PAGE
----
By Matt Majsak
On May 4, 2020, the North Carolina General Assembly passed House Bill 1043, which among other things established the North Carolina Pandemic Recovery Office (NCPRO) to “ensure coordination of federal funds received by State agencies and local governments, and proper reporting and accounting of all funds,” including the $3.6 billion from the Cares Act.
Three weeks later Stephanie McGarrah MPP ’00 was appointed to direct the office.
“People love to use the analogy that you're trying to build a plane while you're flying it. And that's sort of what it felt like,” McGarrah said.
“We had to hire 12 people and get them up to speed, continue to get the money to recipients, learn the constantly changing federal guidance, and do all of that in the first few months.”
To make matters even more complicated, building a new office during a pandemic meant the interview and hiring process as well as all of the meetings and day-to-day communications of the office took place virtually. McGarrah recalled the first time everyone was able to meet during a socially distant planning meeting.
“We had an icebreaker where we had tried to guess everybody's height in advance, because one of the things you don't realize when you’ve never seen anybody in person is you have no idea how tall or short they are,” she said.
In fact, the day I interviewed McGarrah was the first time she had been able to visit the NCPRO’s physical office space.
The unorthodox establishment of the office is fitting for the work of the NCPRO, which on a day-to-day basis addresses challenges unlike any the state has seen before. The office works to address immediate challenges, such as advising state and local government and non-profit groups to ensure each are in compliance with federal guidelines from the US Treasury, guidelines which have undergone several changes in recent weeks.
“As a state, you want to get your money out as quickly as possible,” McGarrah says.
“But if you go too quickly, then you run the risk of doing something that they later say doesn't qualify and you're at risk of having to pay that money back to the federal government.”
Perhaps even harder is balancing assistance with also keeping an eye on the long-term strategic plan for North Carolina’s economic recovery.
McGarrah identifies three major phases to the strategic plan: relief – what is needed in the immediate short term; recovery – returning to the same strength as before the pandemic; and reimagination – looking at the systematic problems exposed by the pandemic that impact people, communities, and businesses and finding ways to make long term change. However, as McGarrah reflects, addressing the recession caused by the pandemic “is difficult because it hasn't behaved in the manner in which a lot of recessions have behaved before.”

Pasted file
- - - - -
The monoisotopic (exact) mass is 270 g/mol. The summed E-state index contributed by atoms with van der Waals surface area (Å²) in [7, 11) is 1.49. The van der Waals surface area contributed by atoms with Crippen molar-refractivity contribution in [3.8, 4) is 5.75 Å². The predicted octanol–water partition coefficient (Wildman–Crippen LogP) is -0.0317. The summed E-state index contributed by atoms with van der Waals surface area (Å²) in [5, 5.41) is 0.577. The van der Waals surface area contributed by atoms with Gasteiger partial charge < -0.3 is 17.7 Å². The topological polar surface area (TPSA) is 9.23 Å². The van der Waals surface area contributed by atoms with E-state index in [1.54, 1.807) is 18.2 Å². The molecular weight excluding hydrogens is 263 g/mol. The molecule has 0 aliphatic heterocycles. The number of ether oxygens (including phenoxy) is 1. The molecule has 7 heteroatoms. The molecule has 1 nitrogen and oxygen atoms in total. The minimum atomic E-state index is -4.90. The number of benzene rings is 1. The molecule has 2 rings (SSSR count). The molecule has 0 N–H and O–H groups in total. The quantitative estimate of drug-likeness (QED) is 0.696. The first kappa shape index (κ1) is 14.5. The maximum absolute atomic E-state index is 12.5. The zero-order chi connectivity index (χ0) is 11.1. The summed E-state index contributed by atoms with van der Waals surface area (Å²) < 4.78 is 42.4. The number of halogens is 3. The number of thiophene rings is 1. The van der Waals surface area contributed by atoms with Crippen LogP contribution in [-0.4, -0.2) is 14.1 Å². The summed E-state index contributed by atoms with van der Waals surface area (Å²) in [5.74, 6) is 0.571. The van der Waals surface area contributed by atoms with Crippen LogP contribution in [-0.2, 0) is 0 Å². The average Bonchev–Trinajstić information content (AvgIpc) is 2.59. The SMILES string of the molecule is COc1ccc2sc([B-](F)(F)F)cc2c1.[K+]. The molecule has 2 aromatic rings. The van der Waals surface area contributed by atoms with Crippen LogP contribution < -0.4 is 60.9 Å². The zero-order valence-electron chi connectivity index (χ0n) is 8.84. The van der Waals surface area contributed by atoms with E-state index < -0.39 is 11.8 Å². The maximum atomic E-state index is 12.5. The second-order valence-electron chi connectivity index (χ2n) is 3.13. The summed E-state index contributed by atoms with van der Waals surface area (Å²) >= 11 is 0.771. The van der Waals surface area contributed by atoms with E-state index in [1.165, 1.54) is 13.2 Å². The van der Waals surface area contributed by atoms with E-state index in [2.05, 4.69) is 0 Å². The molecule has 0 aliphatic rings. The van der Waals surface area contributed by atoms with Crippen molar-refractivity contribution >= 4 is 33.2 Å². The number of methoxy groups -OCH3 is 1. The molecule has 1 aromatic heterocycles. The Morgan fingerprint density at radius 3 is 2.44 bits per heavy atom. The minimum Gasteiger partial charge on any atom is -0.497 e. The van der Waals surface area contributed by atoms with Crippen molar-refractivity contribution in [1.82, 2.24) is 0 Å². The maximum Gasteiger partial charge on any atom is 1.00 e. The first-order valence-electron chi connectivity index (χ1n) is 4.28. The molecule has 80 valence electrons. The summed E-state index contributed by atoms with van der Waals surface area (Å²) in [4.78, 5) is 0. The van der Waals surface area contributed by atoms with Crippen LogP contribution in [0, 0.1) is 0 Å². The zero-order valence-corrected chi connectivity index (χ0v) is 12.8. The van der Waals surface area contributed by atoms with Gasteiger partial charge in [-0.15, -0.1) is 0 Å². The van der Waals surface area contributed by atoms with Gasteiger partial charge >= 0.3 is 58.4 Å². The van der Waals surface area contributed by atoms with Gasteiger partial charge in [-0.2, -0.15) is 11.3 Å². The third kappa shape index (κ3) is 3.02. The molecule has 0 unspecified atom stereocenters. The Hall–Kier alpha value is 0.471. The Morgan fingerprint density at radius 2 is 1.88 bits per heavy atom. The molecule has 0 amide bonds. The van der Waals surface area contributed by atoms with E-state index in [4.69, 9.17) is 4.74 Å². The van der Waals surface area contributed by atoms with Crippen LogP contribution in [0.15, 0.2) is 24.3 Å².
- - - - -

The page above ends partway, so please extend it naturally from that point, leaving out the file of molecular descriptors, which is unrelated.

For example, traditionally one of the first industries in North Carolina to be hit the hardest in a recession is the boat-building industry. Due to outside activities being some of the few things allowed under COVID restrictions, the boating industry has so many orders it cannot find enough workers to fill them.
While the NCPRO is an economically focused office, it collaborates extensively with the North Carolina Department of Health and Human Services to manage the balancing act of “making the economic cost as low as it can be” without “impacting the health side.” Bringing together healthcare and economic development has been a focal point of McGarrah’s professional career, which includes working as vice president of policy for the North Carolina Healthcare Association and as a consultant for UNC Health Care. The chance to do that at the state level compelled her take the job with the NCPRO.
“It was always frustrating to me how little health care and economic development seemed to overlap and how much they should. Economic developers ignore healthcare because it is not a recruitable industry, and healthcare leaders just don't understand economic development. They have a lot of workforce concerns that could more easily be solved if there was more of an overlap between the two,” McGarrah said.
“It seemed like the ideal sort of thing to be able to work in a job that would bring my work experiences together. And, it just seemed like the right thing to do.”
Working at that intersection and with local business owners, clergy and nonprofits has allowed McGarrah and her team to find unique solutions to challenges. Challenges such as making government agencies aware of a sizable portion of Latino residents going to churches for food donations because they were worried about showing their IDs at food banks for fear of immigration issues.
In this job, McGarrah has found herself falling back on the skills she learned while at Sanford.
“[At Sanford] Part of your education is learning what you have to do and what you do not have to do and still accomplishing your job. And that's a valuable thing to learn, because that is exactly what it's like right now,” McGarrah said.
“You can rely somewhat on your past experience, but in a way, it's like starting all over. I think Sanford's focus on defining the problem, making sure you understand what the issues are, talking to stakeholders, the whole policy process and working your way through is essential right now.”
McGarrah knows that the NCPRO’s work is far from over but is proud of what they have done so far to help North Carolina recover.
“I'm most proud of our ability to get this money out the door quickly, in contracts that are sound, and to help all of the recipients understand what is expected of them. We know what we're doing. We’ve given people the time to spend the funds, we've helped them troubleshoot their problems, and we've done it in a very short period of time, which I think is what's needed to help North Carolina recover.”